Kennedy: Pandemic exacerbated pay disparity in workforce


At a hearing this week in Albany to take testimony on the COVID pandemic’s impact on the wage gap between male and female New Yorkers, the head of the WNY Women’s Foundation told the story of Patty, a single mother of two in East Buffalo.

On a typical morning, Patty bundles one child off to school, awaits her mother’s arrival to care for the baby, then needs two bus transfers to get to her job as a direct-care worker at a nursing home, where earnings must be supplemented with food stamps.

Her story is not unique, said Sheri Scavone, CEO of the foundation, a nonprofit that advocates for policies to support working women, since one of every two female-headed households in the Buffalo area with children lives in poverty.

“We survived in the pandemic on the backs of women like Patty, who showed up every day to make $15.14 – or less – an hour as a direct-care worker,” she said.

The story put a face on the data presented by others, both in Albany and last week in New York City, assessing whether the pandemic, which shut down great swaths of the economy in its early days, exacerbated the already-existing gender wage gap.

The testimony is due to become part of an update to a 2018 wage-gap report prepared by a group that Gov. Kathy Hochul co-chaired as lieutenant governor with the state’s labor commissioner, Roberta Reardon. Reardon is spearheading the update, which Hochul ordered last summer.

Reardon opened both hearings by noting the pay gap has been an issue “for generations” – in the 1960s, women earned 60 cents to every $1 earned by a man. Although it’s closer to 90 cents to the dollar now in New York, ahead of every other state, the gap remains wide for women of color.

“But when the pandemic struck, it was like pouring gasoline on a fire that we have worked so hard to collectively put out,” she said.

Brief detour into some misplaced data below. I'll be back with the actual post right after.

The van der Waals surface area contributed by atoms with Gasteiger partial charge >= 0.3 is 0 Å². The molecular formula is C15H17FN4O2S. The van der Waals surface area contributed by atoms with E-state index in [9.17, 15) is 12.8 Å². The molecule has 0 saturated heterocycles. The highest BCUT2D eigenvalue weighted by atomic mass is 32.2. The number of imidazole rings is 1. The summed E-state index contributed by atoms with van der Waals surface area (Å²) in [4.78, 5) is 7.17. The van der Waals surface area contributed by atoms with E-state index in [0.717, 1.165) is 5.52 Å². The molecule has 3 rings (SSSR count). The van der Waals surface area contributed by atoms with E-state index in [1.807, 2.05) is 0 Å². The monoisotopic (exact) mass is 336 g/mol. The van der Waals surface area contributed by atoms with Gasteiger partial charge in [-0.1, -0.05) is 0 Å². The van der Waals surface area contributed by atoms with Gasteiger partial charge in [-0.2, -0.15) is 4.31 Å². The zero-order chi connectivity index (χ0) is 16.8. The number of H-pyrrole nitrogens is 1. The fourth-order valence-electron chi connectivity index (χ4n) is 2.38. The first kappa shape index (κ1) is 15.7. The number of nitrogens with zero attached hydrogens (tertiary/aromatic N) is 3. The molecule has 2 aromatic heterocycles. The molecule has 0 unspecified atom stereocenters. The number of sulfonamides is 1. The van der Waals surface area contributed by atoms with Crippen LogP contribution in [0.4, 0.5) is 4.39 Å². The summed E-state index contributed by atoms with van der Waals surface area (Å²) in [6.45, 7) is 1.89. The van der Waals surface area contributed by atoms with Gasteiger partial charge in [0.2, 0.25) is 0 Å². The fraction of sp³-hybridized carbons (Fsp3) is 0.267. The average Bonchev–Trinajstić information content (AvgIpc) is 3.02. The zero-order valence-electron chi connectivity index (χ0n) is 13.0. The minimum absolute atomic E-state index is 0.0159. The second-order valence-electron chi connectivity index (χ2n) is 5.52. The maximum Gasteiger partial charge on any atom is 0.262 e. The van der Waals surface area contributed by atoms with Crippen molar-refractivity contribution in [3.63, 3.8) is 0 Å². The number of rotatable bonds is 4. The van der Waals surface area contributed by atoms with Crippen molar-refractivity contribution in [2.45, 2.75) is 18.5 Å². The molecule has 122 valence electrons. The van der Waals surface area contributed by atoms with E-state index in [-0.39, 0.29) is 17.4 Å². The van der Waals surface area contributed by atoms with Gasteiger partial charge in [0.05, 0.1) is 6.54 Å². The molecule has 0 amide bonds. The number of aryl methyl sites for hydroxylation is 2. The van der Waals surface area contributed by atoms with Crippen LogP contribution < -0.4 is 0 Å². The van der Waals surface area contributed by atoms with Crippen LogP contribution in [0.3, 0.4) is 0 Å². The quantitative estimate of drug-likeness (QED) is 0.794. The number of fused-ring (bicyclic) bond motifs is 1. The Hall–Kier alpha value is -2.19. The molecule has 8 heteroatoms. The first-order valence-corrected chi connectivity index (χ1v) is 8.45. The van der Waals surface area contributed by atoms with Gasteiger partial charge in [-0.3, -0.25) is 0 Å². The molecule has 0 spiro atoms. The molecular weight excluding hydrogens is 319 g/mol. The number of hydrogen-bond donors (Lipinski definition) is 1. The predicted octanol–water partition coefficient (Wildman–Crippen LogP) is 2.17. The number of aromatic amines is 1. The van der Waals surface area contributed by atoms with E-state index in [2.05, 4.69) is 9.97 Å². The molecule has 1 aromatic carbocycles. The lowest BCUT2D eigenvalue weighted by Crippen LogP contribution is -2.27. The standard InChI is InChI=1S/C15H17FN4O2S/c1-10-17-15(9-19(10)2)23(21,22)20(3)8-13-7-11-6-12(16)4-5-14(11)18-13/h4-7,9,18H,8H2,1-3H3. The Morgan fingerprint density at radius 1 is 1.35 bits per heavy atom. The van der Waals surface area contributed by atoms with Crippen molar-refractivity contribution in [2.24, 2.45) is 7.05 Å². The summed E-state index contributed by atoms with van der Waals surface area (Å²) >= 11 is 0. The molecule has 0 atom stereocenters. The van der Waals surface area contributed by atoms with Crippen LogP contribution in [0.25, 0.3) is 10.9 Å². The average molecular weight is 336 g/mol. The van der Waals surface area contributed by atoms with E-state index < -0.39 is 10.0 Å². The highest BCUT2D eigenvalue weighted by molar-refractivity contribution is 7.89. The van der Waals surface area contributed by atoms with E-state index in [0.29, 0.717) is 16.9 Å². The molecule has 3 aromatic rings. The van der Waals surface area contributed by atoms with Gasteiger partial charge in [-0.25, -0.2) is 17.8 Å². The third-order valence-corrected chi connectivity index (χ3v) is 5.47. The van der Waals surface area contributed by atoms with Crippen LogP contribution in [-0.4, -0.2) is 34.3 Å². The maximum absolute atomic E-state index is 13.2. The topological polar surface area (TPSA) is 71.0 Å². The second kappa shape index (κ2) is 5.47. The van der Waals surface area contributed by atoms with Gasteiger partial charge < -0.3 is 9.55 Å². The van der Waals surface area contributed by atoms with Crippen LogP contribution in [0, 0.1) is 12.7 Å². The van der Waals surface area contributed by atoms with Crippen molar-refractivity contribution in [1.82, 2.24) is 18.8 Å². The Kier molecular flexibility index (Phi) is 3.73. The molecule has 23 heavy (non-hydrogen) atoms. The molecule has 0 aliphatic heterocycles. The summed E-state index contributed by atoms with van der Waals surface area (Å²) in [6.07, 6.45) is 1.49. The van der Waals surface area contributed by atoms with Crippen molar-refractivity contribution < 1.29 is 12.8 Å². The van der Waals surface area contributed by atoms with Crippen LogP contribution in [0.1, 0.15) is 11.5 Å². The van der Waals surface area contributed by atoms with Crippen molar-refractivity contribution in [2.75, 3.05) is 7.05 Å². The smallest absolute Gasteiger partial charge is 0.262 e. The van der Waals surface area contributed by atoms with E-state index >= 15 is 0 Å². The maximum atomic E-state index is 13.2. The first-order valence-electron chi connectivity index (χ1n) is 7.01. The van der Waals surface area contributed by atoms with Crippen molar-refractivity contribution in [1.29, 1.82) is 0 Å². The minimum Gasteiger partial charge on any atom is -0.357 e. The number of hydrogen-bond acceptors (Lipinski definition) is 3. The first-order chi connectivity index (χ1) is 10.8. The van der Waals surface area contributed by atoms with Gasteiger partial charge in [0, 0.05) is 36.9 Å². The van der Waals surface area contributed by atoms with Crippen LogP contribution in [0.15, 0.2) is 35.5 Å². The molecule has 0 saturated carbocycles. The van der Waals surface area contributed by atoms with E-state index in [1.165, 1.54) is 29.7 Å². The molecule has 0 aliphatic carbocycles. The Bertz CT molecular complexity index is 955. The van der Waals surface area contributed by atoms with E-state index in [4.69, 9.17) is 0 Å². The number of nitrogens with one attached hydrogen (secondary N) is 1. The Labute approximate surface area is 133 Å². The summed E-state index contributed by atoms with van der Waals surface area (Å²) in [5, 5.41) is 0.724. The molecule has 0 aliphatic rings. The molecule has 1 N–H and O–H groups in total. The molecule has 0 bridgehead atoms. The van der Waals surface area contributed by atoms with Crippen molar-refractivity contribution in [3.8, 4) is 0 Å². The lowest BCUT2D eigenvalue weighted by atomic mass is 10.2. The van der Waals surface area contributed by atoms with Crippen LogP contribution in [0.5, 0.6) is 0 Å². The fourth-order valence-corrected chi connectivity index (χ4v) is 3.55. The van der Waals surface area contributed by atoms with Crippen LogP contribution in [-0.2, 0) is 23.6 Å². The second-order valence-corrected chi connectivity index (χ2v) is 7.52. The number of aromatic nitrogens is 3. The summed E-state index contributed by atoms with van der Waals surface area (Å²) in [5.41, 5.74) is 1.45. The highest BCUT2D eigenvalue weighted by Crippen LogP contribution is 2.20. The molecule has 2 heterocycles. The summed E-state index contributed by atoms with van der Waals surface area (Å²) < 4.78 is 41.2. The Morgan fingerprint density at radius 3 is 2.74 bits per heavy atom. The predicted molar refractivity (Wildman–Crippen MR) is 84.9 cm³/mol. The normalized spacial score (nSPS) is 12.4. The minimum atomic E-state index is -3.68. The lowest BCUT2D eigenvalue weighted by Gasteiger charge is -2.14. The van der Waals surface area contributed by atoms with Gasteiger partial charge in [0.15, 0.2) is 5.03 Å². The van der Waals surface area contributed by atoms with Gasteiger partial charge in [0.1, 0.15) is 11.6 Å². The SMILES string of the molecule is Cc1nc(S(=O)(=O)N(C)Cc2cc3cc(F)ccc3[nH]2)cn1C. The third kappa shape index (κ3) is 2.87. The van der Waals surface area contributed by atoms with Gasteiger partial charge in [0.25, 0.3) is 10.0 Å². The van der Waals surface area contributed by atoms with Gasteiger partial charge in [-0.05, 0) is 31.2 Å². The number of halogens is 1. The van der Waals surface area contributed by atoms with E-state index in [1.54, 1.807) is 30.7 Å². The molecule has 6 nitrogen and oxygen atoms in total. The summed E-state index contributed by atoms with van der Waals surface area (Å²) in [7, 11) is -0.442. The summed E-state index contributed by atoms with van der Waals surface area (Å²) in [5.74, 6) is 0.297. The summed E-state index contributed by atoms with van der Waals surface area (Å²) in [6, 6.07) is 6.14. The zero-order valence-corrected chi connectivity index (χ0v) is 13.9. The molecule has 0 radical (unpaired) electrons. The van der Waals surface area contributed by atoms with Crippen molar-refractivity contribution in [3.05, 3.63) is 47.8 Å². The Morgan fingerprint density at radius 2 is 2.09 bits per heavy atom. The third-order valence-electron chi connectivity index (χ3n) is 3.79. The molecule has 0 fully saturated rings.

Speakers offered statistics to her call to see “just how deep the wound is” from COVID.

Lina Moe, assistant director for economic research at the Center for New York City Affairs at The New School, indicated the state has 267,000 fewer jobs now than before the pandemic, with many of the losses coming in face-to-face sectors (leisure, hospitality, retail) where female workers tend to dominate.

She suggested proposed legislation to raise the state minimum wage and then index it to both the cost of living and increases in labor productivity – which is gaining momentum but has detractors – would prove especially beneficial to women, since they hold more minimum-wage jobs than men.

Others talked up the potential benefits to eliminating the lower tipped wage found in hospitality jobs and committing to universal child care.

For Reardon, the wage gap is not a one-dimensional issue: “Pay equity is good for women, for families, for businesses, for the entire economy.”

Marlene Kennedy is a freelance columnist. Opinions expressed in her column are her own and not necessarily the newspaper’s. Reach her at [email protected]


Categories: Opinion, Opinion

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